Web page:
[OPE-L:3726] RE: Hairsplitting

aramos@aramos.b (aramos@aramos.bo)
Thu, 28 Nov 1996 18:32:04 -0800 (PST)

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> If we take seriously Marxs idea that "value" is a "social
> relation of production" then the conservation laws do
> not have a clear foundation.

Could you kindly explain this very obscure (for me)

> If the question were an interpretation which saved everything in Marxs
> text as opposed to others which represented his views as mistaken in this
> that or the other way, we should go for the most generous interpretation.
> But that is not the case, so far as I can see. We have to choose between
> intepretations which save one or other of the positions Marx took.

What is "saved" following Tugan-Baranowsky [1905]
particular (and, in my opinion, ERRONEOUS) interpretation
of Marx?

> I dont think that the conservation of value is all that
> theoretically significant (what hangs on it?)

Perhaps some articles written by Samuelson in the early 70s
could answer this question.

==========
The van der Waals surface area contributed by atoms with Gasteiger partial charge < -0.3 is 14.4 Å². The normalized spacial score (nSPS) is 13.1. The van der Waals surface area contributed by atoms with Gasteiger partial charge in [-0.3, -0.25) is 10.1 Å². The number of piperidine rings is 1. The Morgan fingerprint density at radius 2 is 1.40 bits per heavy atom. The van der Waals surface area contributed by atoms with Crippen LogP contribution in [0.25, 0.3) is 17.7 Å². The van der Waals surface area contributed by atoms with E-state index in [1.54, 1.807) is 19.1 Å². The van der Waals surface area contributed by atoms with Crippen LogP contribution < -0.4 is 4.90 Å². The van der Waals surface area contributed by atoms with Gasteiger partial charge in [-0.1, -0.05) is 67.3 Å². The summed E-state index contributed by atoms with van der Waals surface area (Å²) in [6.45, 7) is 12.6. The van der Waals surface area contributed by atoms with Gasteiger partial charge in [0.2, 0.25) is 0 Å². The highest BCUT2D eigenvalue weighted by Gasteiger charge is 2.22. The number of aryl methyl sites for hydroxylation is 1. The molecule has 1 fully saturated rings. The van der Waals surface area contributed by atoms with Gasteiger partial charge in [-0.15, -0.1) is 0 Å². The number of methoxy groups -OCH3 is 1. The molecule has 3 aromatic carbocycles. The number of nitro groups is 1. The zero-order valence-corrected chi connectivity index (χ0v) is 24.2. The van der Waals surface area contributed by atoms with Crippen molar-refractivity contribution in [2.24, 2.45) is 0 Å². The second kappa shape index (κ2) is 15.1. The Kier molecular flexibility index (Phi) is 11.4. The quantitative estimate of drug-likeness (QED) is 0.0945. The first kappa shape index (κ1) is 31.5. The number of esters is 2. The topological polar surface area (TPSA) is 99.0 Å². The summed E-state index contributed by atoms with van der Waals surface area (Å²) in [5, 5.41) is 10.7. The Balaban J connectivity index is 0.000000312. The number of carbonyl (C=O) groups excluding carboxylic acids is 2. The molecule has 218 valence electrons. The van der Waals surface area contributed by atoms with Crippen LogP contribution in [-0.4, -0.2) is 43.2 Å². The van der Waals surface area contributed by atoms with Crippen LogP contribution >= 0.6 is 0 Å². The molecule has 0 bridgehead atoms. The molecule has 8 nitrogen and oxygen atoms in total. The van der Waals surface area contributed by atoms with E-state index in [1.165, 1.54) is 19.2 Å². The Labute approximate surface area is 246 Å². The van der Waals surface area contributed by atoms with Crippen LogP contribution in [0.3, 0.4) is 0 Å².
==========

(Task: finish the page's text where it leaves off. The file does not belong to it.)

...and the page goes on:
> it is absurd to make a charge of inconsistency in
> relation to a manuscript.

Actually, as it has been shown in recent posts, there is no
"inconsistency" in the manuscript. The "inconsistency" only
arises if we follow the interpretation that Paul is
proposing, which is the same proposed by: Tugan,
Bortkiewicz... Steedman... Samuelson...

> Shaikh, for example, shows that you can take Marxs
> vol III calculations as the first step in an iteration.

Could you explain? Are you meaning that "at the end of
Shaikh's iterations" we would find the "consistency"? The
"thread" of your reasoning is not clear for me.

Paul's statements have been very clear. He wants to conserve
the traditional interpretation because he can use it in the
context of a model that can "predict" better than
others some empirical phenomena. He has a "pragmatic"
(understandable) methodological position. I can agree or
not, but the position is clear. I have not been able to
find the same clarity in the case of Ian.

Alejandro Ramos M.